- Top with a pinch of leek straws and serve.
Prickly Pear BBQ Sauce:
½ cup ketchup
2 Tbsp. prickly pear syrup
1 ½ Tbsp. agave syrup
2 tsp. molasses
1 tsp. cajun spice
½ tsp. liquid smoke
1 tsp. apple cider vinegar
BBQ Sauce Directions:
Mix all ingredients well.
Smokey Cheddar Polenta Wedge:
1 ½ cup water
½ tsp. salt
1/8 tsp. liquid smoke
½ cup polenta cornmeal
1 ½ oz. shredded cheddar cheese
- In heavy bottomed sauce pot bring water, salt and liquid smoke to a boil.
- Add polenta and reduce heat to low.
- Cook 5 minutes, stirring constantly.
- Remove from heat, add cheese and stir until melted.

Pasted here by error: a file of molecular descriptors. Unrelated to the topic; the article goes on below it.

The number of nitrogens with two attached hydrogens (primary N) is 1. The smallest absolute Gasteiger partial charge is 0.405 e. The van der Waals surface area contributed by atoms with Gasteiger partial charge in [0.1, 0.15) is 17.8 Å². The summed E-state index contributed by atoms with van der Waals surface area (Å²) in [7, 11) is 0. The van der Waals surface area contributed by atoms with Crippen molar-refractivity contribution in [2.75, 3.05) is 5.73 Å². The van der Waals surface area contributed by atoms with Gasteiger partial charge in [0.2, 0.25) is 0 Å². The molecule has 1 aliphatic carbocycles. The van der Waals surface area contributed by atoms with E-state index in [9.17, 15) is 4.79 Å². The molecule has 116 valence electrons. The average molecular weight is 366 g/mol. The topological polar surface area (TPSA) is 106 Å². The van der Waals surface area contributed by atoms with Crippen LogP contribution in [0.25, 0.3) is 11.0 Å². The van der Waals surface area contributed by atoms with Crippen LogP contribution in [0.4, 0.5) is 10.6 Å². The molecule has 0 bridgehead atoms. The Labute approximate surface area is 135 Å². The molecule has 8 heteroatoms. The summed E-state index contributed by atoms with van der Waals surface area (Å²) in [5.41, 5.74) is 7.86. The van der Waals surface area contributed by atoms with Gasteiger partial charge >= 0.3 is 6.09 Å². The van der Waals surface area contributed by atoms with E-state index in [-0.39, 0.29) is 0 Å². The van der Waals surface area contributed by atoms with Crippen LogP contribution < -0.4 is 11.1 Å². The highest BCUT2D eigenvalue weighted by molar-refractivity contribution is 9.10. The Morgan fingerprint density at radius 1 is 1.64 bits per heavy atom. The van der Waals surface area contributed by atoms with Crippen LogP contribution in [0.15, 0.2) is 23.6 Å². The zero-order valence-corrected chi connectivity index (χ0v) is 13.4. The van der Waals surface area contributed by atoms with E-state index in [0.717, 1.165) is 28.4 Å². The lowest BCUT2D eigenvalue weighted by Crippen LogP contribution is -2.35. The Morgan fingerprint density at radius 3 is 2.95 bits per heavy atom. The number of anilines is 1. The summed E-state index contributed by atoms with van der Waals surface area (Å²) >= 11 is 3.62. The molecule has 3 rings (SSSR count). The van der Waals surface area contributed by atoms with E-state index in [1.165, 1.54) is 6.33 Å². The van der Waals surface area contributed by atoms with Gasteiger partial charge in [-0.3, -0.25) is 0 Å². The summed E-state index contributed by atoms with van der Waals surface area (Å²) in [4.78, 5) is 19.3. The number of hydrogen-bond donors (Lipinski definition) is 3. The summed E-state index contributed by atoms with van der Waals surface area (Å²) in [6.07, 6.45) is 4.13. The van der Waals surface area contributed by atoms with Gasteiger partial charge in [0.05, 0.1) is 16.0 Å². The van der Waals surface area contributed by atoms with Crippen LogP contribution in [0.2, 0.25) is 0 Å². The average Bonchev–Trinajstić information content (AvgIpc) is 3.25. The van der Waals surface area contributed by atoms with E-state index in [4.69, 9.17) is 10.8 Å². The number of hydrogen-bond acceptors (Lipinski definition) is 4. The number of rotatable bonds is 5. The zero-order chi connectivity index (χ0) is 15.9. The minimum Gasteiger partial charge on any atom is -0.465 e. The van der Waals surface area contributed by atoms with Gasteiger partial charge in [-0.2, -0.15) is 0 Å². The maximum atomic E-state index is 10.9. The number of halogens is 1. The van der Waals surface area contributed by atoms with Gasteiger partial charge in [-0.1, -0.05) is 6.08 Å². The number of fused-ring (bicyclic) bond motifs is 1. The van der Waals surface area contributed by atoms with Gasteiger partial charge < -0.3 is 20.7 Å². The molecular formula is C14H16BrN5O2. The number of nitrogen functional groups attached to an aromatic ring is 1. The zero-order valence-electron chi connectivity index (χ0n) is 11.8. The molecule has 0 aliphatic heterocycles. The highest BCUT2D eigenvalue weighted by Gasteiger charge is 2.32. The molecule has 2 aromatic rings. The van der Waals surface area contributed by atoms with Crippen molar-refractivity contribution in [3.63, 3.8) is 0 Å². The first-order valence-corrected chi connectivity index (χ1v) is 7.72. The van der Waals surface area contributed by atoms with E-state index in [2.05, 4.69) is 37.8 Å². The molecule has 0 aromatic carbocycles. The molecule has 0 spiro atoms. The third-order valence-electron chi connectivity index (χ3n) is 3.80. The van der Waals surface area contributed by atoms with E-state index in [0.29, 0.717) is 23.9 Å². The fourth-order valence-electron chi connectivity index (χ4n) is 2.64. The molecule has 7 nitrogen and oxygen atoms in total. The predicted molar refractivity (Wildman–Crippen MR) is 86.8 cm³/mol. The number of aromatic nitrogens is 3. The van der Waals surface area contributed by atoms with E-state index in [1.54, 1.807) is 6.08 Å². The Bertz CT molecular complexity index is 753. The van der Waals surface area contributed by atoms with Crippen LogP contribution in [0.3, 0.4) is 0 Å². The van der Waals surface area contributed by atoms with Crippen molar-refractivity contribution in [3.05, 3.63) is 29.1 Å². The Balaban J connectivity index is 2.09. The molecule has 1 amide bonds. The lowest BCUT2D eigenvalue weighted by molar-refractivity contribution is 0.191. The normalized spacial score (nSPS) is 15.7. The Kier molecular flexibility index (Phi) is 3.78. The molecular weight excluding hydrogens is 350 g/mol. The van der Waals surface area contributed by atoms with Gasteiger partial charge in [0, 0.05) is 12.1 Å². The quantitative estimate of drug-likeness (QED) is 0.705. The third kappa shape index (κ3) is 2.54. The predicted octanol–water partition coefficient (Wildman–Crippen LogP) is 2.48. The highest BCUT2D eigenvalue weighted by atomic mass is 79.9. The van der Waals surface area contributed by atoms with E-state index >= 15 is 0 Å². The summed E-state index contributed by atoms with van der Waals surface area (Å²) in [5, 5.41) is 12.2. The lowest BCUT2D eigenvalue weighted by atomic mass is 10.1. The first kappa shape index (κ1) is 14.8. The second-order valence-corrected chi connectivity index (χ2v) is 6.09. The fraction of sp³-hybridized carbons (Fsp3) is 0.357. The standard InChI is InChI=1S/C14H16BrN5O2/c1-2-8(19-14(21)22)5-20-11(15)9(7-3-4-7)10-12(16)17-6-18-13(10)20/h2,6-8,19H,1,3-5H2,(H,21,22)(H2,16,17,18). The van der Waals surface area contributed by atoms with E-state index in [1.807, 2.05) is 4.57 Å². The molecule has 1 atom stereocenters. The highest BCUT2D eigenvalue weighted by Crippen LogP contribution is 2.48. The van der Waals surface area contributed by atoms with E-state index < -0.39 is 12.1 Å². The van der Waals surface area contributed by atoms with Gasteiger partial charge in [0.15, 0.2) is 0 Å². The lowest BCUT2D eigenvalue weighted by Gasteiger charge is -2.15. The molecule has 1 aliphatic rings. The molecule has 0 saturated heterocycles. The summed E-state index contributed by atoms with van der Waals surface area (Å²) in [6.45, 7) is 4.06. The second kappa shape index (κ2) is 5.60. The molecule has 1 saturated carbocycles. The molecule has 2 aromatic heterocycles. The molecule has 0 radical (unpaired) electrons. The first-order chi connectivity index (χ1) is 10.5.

- Pour into 4” x 8” loaf pan lined with plastic wrap. Top with plastic wrap and press firmly to form.
- Let cool thoroughly.
- Slice into 4 portions and grill.
1 leek (use first 3 ½ inches - the white part)
1 cup canola oil
Leek Straw Directions:
- Slice leek in half length wise.
- Rinse and dry well with paper towels.
- Slice into strips as thin as you can slice them — or thinner! (Make sure they are separated from each other.)
- Heat 1 cup canola oil in heavy bottomed sauce pot to 350 degrees (use a thermometer to measure — this is very important!)
- Sprinkle leek straws into hot oil and cook until light golden brown in color.
- Remove all of them with small strainer and set on paper towels to drain.
An Interview with Shaman Spirit Guide Betina Lindsey
Red Mountain’s nationally awarded author and spiritual guide, Betina Lindsey is known for her Shaman Spirit Programs which explore personal writing, healing sound and the rediscovery of our personal and planetary soul.